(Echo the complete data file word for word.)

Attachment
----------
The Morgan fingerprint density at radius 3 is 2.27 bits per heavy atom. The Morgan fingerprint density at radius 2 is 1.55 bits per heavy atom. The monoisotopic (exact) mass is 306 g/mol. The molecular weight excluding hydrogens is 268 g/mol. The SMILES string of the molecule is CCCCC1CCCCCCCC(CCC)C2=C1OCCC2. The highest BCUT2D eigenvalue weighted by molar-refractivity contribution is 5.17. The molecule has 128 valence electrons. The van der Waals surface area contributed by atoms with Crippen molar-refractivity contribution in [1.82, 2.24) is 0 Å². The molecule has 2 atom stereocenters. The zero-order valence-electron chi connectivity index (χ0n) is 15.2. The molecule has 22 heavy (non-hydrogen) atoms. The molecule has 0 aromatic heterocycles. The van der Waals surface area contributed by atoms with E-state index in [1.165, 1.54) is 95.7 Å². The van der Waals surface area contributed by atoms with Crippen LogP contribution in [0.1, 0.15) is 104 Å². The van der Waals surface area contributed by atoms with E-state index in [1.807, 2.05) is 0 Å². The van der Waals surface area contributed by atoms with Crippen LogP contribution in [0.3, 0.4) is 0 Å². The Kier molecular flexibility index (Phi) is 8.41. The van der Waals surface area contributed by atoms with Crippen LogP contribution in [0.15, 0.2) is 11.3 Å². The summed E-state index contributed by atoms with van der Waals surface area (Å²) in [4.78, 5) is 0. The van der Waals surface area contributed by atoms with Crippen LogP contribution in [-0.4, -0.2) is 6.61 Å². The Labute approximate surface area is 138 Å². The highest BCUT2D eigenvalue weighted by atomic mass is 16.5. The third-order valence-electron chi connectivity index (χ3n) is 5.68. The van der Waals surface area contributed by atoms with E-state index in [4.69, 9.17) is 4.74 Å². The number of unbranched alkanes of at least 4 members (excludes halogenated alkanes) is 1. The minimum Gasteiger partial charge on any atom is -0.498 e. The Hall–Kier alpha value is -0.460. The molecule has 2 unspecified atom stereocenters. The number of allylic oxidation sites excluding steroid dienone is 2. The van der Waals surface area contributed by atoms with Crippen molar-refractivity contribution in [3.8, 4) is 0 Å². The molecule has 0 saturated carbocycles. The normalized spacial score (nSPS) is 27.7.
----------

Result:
The Morgan fingerprint density at radius 3 is 2.27 bits per heavy atom. The Morgan fingerprint density at radius 2 is 1.55 bits per heavy atom. The monoisotopic (exact) mass is 306 g/mol. The molecular weight excluding hydrogens is 268 g/mol. The SMILES string of the molecule is CCCCC1CCCCCCCC(CCC)C2=C1OCCC2. The highest BCUT2D eigenvalue weighted by molar-refractivity contribution is 5.17. The molecule has 128 valence electrons. The van der Waals surface area contributed by atoms with Crippen molar-refractivity contribution in [1.82, 2.24) is 0 Å². The molecule has 2 atom stereocenters. The zero-order valence-electron chi connectivity index (χ0n) is 15.2. The molecule has 22 heavy (non-hydrogen) atoms. The molecule has 0 aromatic heterocycles. The van der Waals surface area contributed by atoms with E-state index in [1.165, 1.54) is 95.7 Å². The van der Waals surface area contributed by atoms with Crippen LogP contribution in [0.1, 0.15) is 104 Å². The van der Waals surface area contributed by atoms with E-state index in [1.807, 2.05) is 0 Å². The van der Waals surface area contributed by atoms with Crippen LogP contribution in [0.3, 0.4) is 0 Å². The Kier molecular flexibility index (Phi) is 8.41. The van der Waals surface area contributed by atoms with Crippen LogP contribution in [0.15, 0.2) is 11.3 Å². The summed E-state index contributed by atoms with van der Waals surface area (Å²) in [4.78, 5) is 0. The van der Waals surface area contributed by atoms with Crippen LogP contribution in [-0.4, -0.2) is 6.61 Å². The Labute approximate surface area is 138 Å². The highest BCUT2D eigenvalue weighted by atomic mass is 16.5. The third-order valence-electron chi connectivity index (χ3n) is 5.68. The van der Waals surface area contributed by atoms with E-state index in [4.69, 9.17) is 4.74 Å². The number of unbranched alkanes of at least 4 members (excludes halogenated alkanes) is 1. The minimum Gasteiger partial charge on any atom is -0.498 e. The Hall–Kier alpha value is -0.460. The molecule has 2 unspecified atom stereocenters. The number of allylic oxidation sites excluding steroid dienone is 2. The van der Waals surface area contributed by atoms with Crippen molar-refractivity contribution in [3.8, 4) is 0 Å². The molecule has 0 saturated carbocycles. The normalized spacial score (nSPS) is 27.7.